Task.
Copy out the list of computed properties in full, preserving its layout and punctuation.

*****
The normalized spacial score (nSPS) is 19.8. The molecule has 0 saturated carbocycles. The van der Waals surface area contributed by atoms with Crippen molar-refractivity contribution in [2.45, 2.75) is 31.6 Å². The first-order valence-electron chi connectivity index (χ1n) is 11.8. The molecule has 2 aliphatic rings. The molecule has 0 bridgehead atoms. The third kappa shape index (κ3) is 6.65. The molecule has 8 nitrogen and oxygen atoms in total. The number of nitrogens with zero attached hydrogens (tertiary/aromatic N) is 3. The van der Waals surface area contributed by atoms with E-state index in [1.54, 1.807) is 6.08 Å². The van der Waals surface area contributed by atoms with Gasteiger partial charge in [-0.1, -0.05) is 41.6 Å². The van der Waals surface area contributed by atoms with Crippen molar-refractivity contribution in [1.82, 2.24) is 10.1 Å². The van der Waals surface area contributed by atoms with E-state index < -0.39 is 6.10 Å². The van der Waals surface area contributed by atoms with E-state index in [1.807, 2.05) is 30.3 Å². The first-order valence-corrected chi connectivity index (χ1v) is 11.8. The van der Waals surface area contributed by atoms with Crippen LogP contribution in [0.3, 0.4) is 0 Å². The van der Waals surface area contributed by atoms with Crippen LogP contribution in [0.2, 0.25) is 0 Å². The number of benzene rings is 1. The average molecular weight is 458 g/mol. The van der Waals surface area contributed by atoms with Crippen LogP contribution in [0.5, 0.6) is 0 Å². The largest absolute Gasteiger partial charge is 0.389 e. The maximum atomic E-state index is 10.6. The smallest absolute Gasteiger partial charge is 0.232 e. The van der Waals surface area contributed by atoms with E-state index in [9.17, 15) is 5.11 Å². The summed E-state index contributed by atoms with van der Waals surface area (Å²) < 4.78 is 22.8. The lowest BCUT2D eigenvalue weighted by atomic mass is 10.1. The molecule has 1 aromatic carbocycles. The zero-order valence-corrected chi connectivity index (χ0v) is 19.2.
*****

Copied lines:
The normalized spacial score (nSPS) is 19.8. The molecule has 0 saturated carbocycles. The van der Waals surface area contributed by atoms with Crippen molar-refractivity contribution in [2.45, 2.75) is 31.6 Å². The first-order valence-electron chi connectivity index (χ1n) is 11.8. The molecule has 2 aliphatic rings. The molecule has 0 bridgehead atoms. The third kappa shape index (κ3) is 6.65. The molecule has 8 nitrogen and oxygen atoms in total. The number of nitrogens with zero attached hydrogens (tertiary/aromatic N) is 3. The van der Waals surface area contributed by atoms with E-state index in [1.54, 1.807) is 6.08 Å². The van der Waals surface area contributed by atoms with Gasteiger partial charge in [-0.1, -0.05) is 41.6 Å². The van der Waals surface area contributed by atoms with Crippen molar-refractivity contribution in [1.82, 2.24) is 10.1 Å². The van der Waals surface area contributed by atoms with E-state index < -0.39 is 6.10 Å². The van der Waals surface area contributed by atoms with E-state index in [1.807, 2.05) is 30.3 Å². The first-order valence-corrected chi connectivity index (χ1v) is 11.8. The van der Waals surface area contributed by atoms with Crippen LogP contribution in [0.3, 0.4) is 0 Å². The van der Waals surface area contributed by atoms with Crippen LogP contribution in [0.2, 0.25) is 0 Å². The number of benzene rings is 1. The average molecular weight is 458 g/mol. The van der Waals surface area contributed by atoms with Crippen LogP contribution in [0.5, 0.6) is 0 Å². The largest absolute Gasteiger partial charge is 0.389 e. The maximum atomic E-state index is 10.6. The smallest absolute Gasteiger partial charge is 0.232 e. The van der Waals surface area contributed by atoms with E-state index in [9.17, 15) is 5.11 Å². The summed E-state index contributed by atoms with van der Waals surface area (Å²) < 4.78 is 22.8. The lowest BCUT2D eigenvalue weighted by atomic mass is 10.1. The molecule has 1 aromatic carbocycles. The zero-order valence-corrected chi connectivity index (χ0v) is 19.2.